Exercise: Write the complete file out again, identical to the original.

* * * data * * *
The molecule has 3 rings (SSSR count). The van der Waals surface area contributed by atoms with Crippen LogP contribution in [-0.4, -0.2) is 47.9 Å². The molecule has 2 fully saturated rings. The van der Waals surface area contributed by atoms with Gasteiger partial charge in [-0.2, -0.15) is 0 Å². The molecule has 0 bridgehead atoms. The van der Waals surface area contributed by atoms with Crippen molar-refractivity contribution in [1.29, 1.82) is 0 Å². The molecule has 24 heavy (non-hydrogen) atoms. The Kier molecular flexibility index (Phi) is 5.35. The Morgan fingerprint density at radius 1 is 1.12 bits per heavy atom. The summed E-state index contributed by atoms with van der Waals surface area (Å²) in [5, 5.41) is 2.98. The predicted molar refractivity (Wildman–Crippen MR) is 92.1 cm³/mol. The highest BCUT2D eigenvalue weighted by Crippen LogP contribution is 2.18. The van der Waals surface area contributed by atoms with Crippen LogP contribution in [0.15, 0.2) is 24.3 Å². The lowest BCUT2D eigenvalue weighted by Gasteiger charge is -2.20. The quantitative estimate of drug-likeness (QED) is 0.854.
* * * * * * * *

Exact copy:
The molecule has 3 rings (SSSR count). The van der Waals surface area contributed by atoms with Crippen LogP contribution in [-0.4, -0.2) is 47.9 Å². The molecule has 2 fully saturated rings. The van der Waals surface area contributed by atoms with Gasteiger partial charge in [-0.2, -0.15) is 0 Å². The molecule has 0 bridgehead atoms. The van der Waals surface area contributed by atoms with Crippen molar-refractivity contribution in [1.29, 1.82) is 0 Å². The molecule has 24 heavy (non-hydrogen) atoms. The Kier molecular flexibility index (Phi) is 5.35. The Morgan fingerprint density at radius 1 is 1.12 bits per heavy atom. The summed E-state index contributed by atoms with van der Waals surface area (Å²) in [5, 5.41) is 2.98. The predicted molar refractivity (Wildman–Crippen MR) is 92.1 cm³/mol. The highest BCUT2D eigenvalue weighted by Crippen LogP contribution is 2.18. The van der Waals surface area contributed by atoms with Crippen LogP contribution in [0.15, 0.2) is 24.3 Å². The lowest BCUT2D eigenvalue weighted by Gasteiger charge is -2.20. The quantitative estimate of drug-likeness (QED) is 0.854.